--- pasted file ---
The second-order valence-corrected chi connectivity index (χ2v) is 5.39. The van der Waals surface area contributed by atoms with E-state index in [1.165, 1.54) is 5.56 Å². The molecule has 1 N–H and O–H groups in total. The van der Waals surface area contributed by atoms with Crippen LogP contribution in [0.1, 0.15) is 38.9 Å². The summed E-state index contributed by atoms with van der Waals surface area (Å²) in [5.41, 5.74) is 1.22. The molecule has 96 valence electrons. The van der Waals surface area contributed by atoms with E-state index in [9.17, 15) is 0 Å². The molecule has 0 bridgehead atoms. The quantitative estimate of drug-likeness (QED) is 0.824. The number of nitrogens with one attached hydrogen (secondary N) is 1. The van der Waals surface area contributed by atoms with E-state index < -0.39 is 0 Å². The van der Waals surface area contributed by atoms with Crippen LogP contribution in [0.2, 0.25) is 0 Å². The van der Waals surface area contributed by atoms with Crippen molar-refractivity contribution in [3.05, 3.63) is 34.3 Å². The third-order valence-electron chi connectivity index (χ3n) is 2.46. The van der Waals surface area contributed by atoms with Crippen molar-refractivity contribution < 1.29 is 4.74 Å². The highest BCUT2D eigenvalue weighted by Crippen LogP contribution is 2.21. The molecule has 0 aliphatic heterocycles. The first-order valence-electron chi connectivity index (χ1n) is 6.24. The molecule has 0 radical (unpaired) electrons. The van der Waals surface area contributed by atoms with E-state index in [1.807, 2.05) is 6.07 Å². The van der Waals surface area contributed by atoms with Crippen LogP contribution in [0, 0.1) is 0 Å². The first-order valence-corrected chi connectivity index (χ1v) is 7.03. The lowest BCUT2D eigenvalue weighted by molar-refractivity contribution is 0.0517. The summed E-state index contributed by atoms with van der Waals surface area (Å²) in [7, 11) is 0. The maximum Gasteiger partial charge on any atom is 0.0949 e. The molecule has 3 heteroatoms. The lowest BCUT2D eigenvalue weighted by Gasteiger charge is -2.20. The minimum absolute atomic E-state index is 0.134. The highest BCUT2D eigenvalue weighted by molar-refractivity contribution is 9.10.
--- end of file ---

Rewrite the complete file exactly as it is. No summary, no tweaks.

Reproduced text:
The second-order valence-corrected chi connectivity index (χ2v) is 5.39. The van der Waals surface area contributed by atoms with E-state index in [1.165, 1.54) is 5.56 Å². The molecule has 1 N–H and O–H groups in total. The van der Waals surface area contributed by atoms with Crippen LogP contribution in [0.1, 0.15) is 38.9 Å². The summed E-state index contributed by atoms with van der Waals surface area (Å²) in [5.41, 5.74) is 1.22. The molecule has 96 valence electrons. The van der Waals surface area contributed by atoms with E-state index in [9.17, 15) is 0 Å². The molecule has 0 bridgehead atoms. The quantitative estimate of drug-likeness (QED) is 0.824. The number of nitrogens with one attached hydrogen (secondary N) is 1. The van der Waals surface area contributed by atoms with E-state index < -0.39 is 0 Å². The van der Waals surface area contributed by atoms with Crippen LogP contribution in [0.2, 0.25) is 0 Å². The van der Waals surface area contributed by atoms with Crippen molar-refractivity contribution in [3.05, 3.63) is 34.3 Å². The third-order valence-electron chi connectivity index (χ3n) is 2.46. The van der Waals surface area contributed by atoms with Crippen molar-refractivity contribution < 1.29 is 4.74 Å². The highest BCUT2D eigenvalue weighted by Crippen LogP contribution is 2.21. The molecule has 0 aliphatic heterocycles. The first-order valence-electron chi connectivity index (χ1n) is 6.24. The molecule has 0 radical (unpaired) electrons. The van der Waals surface area contributed by atoms with E-state index in [1.807, 2.05) is 6.07 Å². The van der Waals surface area contributed by atoms with Crippen LogP contribution in [0, 0.1) is 0 Å². The first-order valence-corrected chi connectivity index (χ1v) is 7.03. The lowest BCUT2D eigenvalue weighted by molar-refractivity contribution is 0.0517. The summed E-state index contributed by atoms with van der Waals surface area (Å²) in [7, 11) is 0. The maximum Gasteiger partial charge on any atom is 0.0949 e. The molecule has 3 heteroatoms. The lowest BCUT2D eigenvalue weighted by Gasteiger charge is -2.20. The minimum absolute atomic E-state index is 0.134. The highest BCUT2D eigenvalue weighted by molar-refractivity contribution is 9.10.